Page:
Referring again to FIG. 4, event manager 406 is responsible for processing user interaction (drag and drop commands) received by user interface 402. In response to detecting user interaction with the GUI 402, the event manager 406 sends messages to object manager 404. Object manager 404 responds to the messages from the event manager 406 by updating the internal representations of object classes based on the type of action performed on the GUI 402.
Object manager 404 is responsible for maintaining all internal data structures associated with all of the open objects within visual coding tool 400. These data structures are created and updated based on messages generated by the event manager 406 in response to user interaction with the GUI 402.
The object manager 404 maintains data structures associated with existing objects within visual coding tool 400 and creates new data structures as new objects are created using visual coding tool 400. For example, referring to FIG. 7, the data structure 702 for a particular object class (FORM1) is stored in memory and maintained by the object manager 404. Within the data structure 702, the object manager 404 stores values for the properties associated with the FORM1 object class.
When a user interacts with the GUI 402 in the manner prescribed to create a subclass of FORM1 (e.g. by dragging a visual indicator associated with FORM1 from the object library module 508 into the visual indicator associated with forms module 510), the object manager 404 generates and stores a new data structure for the new subclass. Data is then generated to indicate the parent/child relationship between the two data structures. According to an embodiment of the invention, the data generated to indicate parent/child relationships between data structures includes two pointers: a "child" pointer and a "parent" pointer. The child pointer is stored in the data structure associated with the parent class and points to the data structure associated with the subclass (the "child class"). The parent pointer is stored in the data structure associated with the child class and points to the data structure associated with the parent class.
In the embodiment illustrated in FIG. 7, two subclasses of FORM1 have been generated: FORM2 and FORM3. A data structure 706 for FORM2 has been generated and connected to the data structure 702 for FORM1 by two pointers. A "child" pointer points from data structure 702 to data structure 706 and a "parent" pointer points from data structure 706 to data structure 702. Similarly, a data structure 704 for FORM3 has been generated and connected to the data structure 702 for FORM1 by two pointers. A "child" pointer points from data structure 702 to data structure 704 and a "parent" pointer points from data structure 704 to data structure 702.
According to one embodiment of the invention, no property values are initially stored in the data structure of a child object class, since all such values are initially identical to (inherited from) the property values of the parent object class. However, when a property value is overridden in a subclass, the new value is stored in the data structure associated with the subclass.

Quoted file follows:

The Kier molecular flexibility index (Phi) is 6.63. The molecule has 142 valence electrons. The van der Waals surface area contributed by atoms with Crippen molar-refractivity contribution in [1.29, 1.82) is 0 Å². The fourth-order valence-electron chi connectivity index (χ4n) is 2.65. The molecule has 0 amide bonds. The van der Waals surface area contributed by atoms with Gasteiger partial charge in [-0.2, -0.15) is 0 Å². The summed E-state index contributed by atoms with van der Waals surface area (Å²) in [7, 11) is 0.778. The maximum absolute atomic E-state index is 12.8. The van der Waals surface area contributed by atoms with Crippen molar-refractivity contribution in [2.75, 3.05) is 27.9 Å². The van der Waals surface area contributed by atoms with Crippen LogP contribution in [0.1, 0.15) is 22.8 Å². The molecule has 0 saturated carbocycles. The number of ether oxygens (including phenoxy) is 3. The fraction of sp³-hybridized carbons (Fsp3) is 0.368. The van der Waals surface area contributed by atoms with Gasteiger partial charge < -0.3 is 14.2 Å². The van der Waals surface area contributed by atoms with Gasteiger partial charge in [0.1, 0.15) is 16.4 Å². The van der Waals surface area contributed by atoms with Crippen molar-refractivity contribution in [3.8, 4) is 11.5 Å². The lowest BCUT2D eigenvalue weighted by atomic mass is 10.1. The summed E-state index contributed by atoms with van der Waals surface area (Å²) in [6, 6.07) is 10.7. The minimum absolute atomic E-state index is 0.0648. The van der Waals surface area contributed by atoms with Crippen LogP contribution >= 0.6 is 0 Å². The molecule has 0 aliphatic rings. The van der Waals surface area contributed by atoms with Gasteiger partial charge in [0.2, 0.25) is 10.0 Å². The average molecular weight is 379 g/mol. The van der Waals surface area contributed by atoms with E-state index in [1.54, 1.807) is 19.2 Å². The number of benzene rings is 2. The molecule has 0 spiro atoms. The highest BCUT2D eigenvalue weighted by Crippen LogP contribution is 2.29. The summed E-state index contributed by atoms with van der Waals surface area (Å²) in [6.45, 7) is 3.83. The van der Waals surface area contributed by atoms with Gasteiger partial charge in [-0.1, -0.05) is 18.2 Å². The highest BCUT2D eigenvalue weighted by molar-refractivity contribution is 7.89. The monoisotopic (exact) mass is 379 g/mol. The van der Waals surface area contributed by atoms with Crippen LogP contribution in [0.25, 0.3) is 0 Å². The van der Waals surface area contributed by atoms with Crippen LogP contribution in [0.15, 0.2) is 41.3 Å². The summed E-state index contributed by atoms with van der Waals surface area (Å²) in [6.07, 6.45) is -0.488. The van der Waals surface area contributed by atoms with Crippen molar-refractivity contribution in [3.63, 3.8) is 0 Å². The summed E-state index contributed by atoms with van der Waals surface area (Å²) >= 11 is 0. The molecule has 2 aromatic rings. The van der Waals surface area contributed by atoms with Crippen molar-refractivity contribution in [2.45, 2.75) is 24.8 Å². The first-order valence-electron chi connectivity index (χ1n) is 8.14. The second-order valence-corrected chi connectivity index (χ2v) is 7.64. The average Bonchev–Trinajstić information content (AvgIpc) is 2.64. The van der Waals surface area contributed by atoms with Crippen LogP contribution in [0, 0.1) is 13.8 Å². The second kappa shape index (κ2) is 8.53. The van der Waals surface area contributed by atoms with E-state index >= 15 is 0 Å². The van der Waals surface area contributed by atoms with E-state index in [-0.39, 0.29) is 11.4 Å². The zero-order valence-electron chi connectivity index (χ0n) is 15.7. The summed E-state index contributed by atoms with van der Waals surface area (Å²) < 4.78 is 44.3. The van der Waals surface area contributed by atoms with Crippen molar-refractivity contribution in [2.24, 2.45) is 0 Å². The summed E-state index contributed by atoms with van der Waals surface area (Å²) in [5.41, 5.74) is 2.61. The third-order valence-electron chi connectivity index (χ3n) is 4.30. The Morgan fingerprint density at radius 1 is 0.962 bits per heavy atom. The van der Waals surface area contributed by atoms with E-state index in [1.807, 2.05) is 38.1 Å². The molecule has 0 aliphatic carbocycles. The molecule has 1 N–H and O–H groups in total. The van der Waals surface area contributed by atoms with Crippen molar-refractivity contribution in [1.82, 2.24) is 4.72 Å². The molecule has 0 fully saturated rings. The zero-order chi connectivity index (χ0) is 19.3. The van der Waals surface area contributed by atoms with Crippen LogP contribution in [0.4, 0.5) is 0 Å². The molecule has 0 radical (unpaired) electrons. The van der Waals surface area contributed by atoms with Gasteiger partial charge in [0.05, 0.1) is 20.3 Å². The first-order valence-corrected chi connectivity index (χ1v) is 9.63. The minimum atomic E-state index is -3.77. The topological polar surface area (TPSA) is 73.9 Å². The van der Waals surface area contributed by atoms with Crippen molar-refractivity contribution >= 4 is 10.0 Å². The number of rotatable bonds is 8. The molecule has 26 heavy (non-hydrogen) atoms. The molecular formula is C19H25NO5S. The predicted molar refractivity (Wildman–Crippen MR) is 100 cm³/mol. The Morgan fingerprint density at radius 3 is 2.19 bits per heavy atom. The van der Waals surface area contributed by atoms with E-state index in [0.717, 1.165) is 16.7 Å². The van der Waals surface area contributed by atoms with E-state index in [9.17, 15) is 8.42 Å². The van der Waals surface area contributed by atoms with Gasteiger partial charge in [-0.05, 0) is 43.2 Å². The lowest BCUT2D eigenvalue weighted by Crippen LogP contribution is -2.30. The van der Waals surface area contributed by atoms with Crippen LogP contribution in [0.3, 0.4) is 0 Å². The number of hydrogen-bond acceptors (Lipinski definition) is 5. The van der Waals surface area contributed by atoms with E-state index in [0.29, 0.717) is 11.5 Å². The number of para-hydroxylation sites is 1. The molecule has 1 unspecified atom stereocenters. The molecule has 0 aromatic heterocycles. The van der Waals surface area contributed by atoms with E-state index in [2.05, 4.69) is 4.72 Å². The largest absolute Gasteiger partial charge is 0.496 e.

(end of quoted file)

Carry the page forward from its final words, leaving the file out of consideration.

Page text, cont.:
In the illustrated example, the color property of FORM1 has been overridden in FORM2, so the data structure 706 for FORM2 stores a different value (blue) for the color attribute than the value (green) stored for the color attribute in the data structure 702 for FORM1. No other attributes of FORM1 have been overridden in FORM2. Similarly, the data structure 702 for FORM3 contains the value "30" for the "width" property because the width of FORM1 has been overridden in subclass FORM3.
An object class can be an attribute of another object class. An object class that is an attribute of another object class is said to be "embedded" within the other object class. According to an embodiment of the invention, pointers are used to connect the data structure associated with an object class and the data structures associated with object classes embedded in the object class.
In the example illustrated in FIG. 7, an object class BUTTON2 is embedded in the object class FORM3. Consequently, the data structure 708 associated with the object class BUTTON2 contains an "embedded in" pointer to the data structure 704 associated with object class FORM3. Conversely, the data structure 704 associated with object class FORM3 has an "embedded" pointer to the data structure 708 associated with object class BUTTON2.
According to an embodiment of the invention, visual coding tool 400 allows a user to display visual representations of object classes, and to change the properties of object classes by visually manipulating the representations of object classes. Consequently, the visual coding tool 400 must be able to (1) draw a visual representation of an object class that accurately portrays the attributes and property values of the object, and (2) refresh the currently-displayed visual representations of object classes when a property is changed in an object class. As shall be described in greater detail hereafter, the "parent" and "embedded" pointers are used to determine how to display a representation of an object class. The "child" and "embedded in" pointers are used to determine which displayed visual representations must be updated when a property of a class is changed.